On November 5, SeaTac residents will decide whether they will raise the nation’s highest minimum wage from $9.19 to $15 an hour. Proposition 1, if passed, would require business in the SeaTac area to pay employees more than double the national minimum wage. The dramatic increase in minimum wage is intended to help struggling SeaTac workers, but employers fear that the increase would require them to cut hours, employees, raise prices, and potentially leave the area. Both sides have been vocal in their opinions over this proposition, but it will be the votes that speak the loudest.
Since the issue is employment oriented, unions are organizing their members and trying to encourage community activism. Some of the most recent activism consisted of fast food workers going on strike in Seattle and across the nation to raise attention to the dire financial situation of the fast food industry’s low wages and in helping to get Proposition 1 on the ballot. Employers on the other hand have been vocal in expressing their concerns that if voters pass the bill those very same voters could end up without a job because the employer would not be able to afford to pay them. The employers may not have made direct threats of potential unemployment to their employees, but the sentiment is there. With such a contentious issue every vote is likely to make a difference and employees will no doubt take the time to vote..
Generally, Washington residents over the age of 18, who do not have a disqualifying felony record, are eligible to vote. In the most recent national election there were reports of voters waiting in line for hours to vote. This has led to many changes in voting laws across the nation. In Washington, the recent change in election laws may have an impact on employees planning on voting in person.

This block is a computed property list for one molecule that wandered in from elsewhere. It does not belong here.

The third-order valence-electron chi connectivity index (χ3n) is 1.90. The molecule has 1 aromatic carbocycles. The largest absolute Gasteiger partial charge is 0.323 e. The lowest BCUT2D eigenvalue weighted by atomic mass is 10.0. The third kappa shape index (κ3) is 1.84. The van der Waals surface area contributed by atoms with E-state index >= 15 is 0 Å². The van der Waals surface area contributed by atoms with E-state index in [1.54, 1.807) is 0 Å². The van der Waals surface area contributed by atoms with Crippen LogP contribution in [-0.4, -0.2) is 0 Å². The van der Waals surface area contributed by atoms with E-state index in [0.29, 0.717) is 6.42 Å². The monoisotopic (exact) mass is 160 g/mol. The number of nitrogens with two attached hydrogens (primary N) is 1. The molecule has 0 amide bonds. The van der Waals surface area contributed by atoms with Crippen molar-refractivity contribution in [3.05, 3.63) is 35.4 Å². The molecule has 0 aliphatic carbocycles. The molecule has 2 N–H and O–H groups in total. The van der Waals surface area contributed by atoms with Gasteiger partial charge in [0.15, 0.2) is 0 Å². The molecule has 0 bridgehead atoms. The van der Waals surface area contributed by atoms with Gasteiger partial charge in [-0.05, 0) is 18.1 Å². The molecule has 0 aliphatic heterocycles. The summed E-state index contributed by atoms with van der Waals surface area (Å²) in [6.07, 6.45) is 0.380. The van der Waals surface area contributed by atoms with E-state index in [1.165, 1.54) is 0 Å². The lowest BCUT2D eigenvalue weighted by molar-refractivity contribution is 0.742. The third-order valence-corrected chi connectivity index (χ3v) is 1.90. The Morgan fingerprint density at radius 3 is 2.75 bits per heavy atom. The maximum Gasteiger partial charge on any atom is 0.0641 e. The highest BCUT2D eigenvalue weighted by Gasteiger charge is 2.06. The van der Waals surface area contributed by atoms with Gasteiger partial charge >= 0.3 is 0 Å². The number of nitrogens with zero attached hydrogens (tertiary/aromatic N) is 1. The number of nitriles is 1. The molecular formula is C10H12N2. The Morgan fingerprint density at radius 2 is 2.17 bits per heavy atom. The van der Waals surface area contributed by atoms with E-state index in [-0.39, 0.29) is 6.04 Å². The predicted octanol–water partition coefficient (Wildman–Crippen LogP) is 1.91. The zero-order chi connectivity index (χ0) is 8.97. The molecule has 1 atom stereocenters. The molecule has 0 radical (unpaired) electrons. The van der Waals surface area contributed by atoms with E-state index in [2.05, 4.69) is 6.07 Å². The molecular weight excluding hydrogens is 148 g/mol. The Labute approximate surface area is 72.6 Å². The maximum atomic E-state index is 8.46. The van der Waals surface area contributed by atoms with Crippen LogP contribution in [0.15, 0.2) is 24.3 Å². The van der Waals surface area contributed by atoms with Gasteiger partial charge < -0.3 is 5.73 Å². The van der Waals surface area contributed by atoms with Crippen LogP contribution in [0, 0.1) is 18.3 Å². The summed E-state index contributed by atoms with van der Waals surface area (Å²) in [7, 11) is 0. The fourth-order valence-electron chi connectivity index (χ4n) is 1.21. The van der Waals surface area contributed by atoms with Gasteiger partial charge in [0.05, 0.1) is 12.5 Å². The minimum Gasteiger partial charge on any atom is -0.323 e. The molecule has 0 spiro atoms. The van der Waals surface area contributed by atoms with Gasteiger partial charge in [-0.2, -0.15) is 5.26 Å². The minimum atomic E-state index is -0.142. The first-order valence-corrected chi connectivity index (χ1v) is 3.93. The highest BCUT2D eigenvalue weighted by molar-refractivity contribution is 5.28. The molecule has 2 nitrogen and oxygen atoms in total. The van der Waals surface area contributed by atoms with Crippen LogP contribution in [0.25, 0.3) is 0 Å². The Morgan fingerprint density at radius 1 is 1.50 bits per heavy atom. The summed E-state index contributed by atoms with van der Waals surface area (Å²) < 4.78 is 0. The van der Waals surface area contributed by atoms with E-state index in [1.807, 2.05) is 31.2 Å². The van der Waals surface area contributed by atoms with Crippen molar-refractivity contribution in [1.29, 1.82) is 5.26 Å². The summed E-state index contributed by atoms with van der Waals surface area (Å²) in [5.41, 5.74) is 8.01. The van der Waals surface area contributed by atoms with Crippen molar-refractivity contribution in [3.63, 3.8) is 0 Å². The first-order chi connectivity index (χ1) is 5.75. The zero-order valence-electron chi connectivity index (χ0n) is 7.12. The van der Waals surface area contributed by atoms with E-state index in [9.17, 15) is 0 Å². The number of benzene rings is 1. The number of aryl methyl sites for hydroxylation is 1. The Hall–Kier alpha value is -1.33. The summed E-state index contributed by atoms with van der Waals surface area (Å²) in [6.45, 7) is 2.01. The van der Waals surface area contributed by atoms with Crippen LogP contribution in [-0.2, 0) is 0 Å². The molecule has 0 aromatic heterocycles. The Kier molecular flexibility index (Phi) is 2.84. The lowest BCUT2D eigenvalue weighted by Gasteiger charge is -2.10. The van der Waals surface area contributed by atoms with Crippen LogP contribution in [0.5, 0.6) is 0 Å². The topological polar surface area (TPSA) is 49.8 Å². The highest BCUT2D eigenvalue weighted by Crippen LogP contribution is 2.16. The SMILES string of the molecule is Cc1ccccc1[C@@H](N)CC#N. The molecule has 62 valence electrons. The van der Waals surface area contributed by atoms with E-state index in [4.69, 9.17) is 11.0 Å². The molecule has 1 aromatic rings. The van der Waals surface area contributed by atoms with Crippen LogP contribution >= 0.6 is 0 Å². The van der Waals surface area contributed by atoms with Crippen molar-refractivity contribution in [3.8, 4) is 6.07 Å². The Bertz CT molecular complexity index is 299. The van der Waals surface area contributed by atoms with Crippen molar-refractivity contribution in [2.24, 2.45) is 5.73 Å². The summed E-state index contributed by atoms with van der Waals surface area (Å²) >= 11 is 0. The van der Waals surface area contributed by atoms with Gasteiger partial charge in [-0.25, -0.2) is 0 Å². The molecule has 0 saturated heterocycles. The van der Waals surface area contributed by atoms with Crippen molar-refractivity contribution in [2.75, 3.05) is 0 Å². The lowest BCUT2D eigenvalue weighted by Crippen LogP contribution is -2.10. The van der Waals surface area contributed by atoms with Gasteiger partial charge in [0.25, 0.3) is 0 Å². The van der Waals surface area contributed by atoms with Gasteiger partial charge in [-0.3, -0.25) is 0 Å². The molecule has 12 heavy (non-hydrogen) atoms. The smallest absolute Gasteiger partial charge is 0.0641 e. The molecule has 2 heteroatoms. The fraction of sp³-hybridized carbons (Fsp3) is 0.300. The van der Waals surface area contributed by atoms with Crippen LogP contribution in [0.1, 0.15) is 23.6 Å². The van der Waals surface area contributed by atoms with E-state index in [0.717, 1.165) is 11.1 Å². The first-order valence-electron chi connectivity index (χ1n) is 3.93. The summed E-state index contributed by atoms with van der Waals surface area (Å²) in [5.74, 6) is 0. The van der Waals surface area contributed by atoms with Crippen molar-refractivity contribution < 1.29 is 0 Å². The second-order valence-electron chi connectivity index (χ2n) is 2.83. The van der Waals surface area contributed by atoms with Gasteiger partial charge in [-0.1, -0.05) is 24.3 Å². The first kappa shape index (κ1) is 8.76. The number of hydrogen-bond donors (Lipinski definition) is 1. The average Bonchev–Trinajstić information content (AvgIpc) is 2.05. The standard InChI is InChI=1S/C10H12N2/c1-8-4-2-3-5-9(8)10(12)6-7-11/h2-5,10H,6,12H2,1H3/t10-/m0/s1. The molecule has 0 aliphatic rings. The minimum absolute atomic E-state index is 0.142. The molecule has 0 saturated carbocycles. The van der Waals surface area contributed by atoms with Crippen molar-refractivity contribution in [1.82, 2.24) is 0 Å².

Prior to July 28th of this year, state law required employers to provide employees up to two hours of paid time during the work schedule to vote. This requirement was subject to some obvious provisions like if the employee’s schedule did not last for the entire voting period or if the employee was not actually working on Election Day then the employer was not required make any allowances. After July 28th, however, the law requiring time off to vote was repealed and employers are no longer required to make scheduling accommodations on Election Day. That is not to say that some employers will not be willing make reasonable accommodations, they just will not be required to do so.
Jury duty, like voting, is a civic right and duty. However, there are laws requiring time off for jury duty. Employers also have the option paying of employees while on jury duty or not. The State Court website and some of our previous posts provide advice about the legal requirements and rights associated employers, employees, and jury duty.
If you believe you have been denied your employment rights, contact an experienced employment law attorney.